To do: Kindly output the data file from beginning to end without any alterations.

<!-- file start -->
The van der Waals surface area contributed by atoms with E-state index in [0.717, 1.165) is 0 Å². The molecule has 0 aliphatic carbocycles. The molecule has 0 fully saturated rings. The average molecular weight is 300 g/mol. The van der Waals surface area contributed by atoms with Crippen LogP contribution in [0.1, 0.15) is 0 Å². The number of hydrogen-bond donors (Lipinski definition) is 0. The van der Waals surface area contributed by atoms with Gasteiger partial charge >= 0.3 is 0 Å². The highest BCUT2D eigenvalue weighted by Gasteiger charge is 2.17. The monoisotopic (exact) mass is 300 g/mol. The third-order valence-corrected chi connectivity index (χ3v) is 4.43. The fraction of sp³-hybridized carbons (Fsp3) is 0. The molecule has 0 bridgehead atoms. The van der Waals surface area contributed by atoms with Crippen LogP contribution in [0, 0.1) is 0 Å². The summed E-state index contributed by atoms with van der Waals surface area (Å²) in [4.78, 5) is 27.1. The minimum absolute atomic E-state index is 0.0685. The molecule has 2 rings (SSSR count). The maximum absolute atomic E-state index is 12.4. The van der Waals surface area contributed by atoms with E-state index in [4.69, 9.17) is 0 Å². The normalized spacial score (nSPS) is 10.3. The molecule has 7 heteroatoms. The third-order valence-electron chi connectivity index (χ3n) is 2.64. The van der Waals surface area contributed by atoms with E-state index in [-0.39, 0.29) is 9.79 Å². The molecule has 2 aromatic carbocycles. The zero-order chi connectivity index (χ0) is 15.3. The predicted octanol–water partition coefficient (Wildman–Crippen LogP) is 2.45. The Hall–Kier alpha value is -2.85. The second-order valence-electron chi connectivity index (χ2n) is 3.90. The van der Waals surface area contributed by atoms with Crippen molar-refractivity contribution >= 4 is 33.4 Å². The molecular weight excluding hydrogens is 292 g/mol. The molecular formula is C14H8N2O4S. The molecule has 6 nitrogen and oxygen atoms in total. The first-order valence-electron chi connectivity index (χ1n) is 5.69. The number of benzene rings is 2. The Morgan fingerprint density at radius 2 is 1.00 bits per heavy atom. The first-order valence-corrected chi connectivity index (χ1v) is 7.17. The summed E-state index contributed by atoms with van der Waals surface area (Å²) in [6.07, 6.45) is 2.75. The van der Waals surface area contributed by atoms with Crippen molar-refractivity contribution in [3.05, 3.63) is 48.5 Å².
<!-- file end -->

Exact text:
The van der Waals surface area contributed by atoms with E-state index in [0.717, 1.165) is 0 Å². The molecule has 0 aliphatic carbocycles. The molecule has 0 fully saturated rings. The average molecular weight is 300 g/mol. The van der Waals surface area contributed by atoms with Crippen LogP contribution in [0.1, 0.15) is 0 Å². The number of hydrogen-bond donors (Lipinski definition) is 0. The van der Waals surface area contributed by atoms with Gasteiger partial charge >= 0.3 is 0 Å². The highest BCUT2D eigenvalue weighted by Gasteiger charge is 2.17. The monoisotopic (exact) mass is 300 g/mol. The third-order valence-corrected chi connectivity index (χ3v) is 4.43. The fraction of sp³-hybridized carbons (Fsp3) is 0. The molecule has 0 bridgehead atoms. The van der Waals surface area contributed by atoms with Crippen LogP contribution in [0, 0.1) is 0 Å². The summed E-state index contributed by atoms with van der Waals surface area (Å²) in [4.78, 5) is 27.1. The minimum absolute atomic E-state index is 0.0685. The molecule has 2 rings (SSSR count). The maximum absolute atomic E-state index is 12.4. The van der Waals surface area contributed by atoms with E-state index in [4.69, 9.17) is 0 Å². The normalized spacial score (nSPS) is 10.3. The molecule has 7 heteroatoms. The third-order valence-electron chi connectivity index (χ3n) is 2.64. The van der Waals surface area contributed by atoms with E-state index in [-0.39, 0.29) is 9.79 Å². The molecule has 2 aromatic carbocycles. The zero-order chi connectivity index (χ0) is 15.3. The predicted octanol–water partition coefficient (Wildman–Crippen LogP) is 2.45. The Hall–Kier alpha value is -2.85. The second-order valence-electron chi connectivity index (χ2n) is 3.90. The van der Waals surface area contributed by atoms with Crippen molar-refractivity contribution >= 4 is 33.4 Å². The molecular weight excluding hydrogens is 292 g/mol. The molecular formula is C14H8N2O4S. The molecule has 6 nitrogen and oxygen atoms in total. The first-order valence-electron chi connectivity index (χ1n) is 5.69. The number of benzene rings is 2. The Morgan fingerprint density at radius 2 is 1.00 bits per heavy atom. The first-order valence-corrected chi connectivity index (χ1v) is 7.17. The summed E-state index contributed by atoms with van der Waals surface area (Å²) in [6.07, 6.45) is 2.75. The van der Waals surface area contributed by atoms with Crippen molar-refractivity contribution in [3.05, 3.63) is 48.5 Å².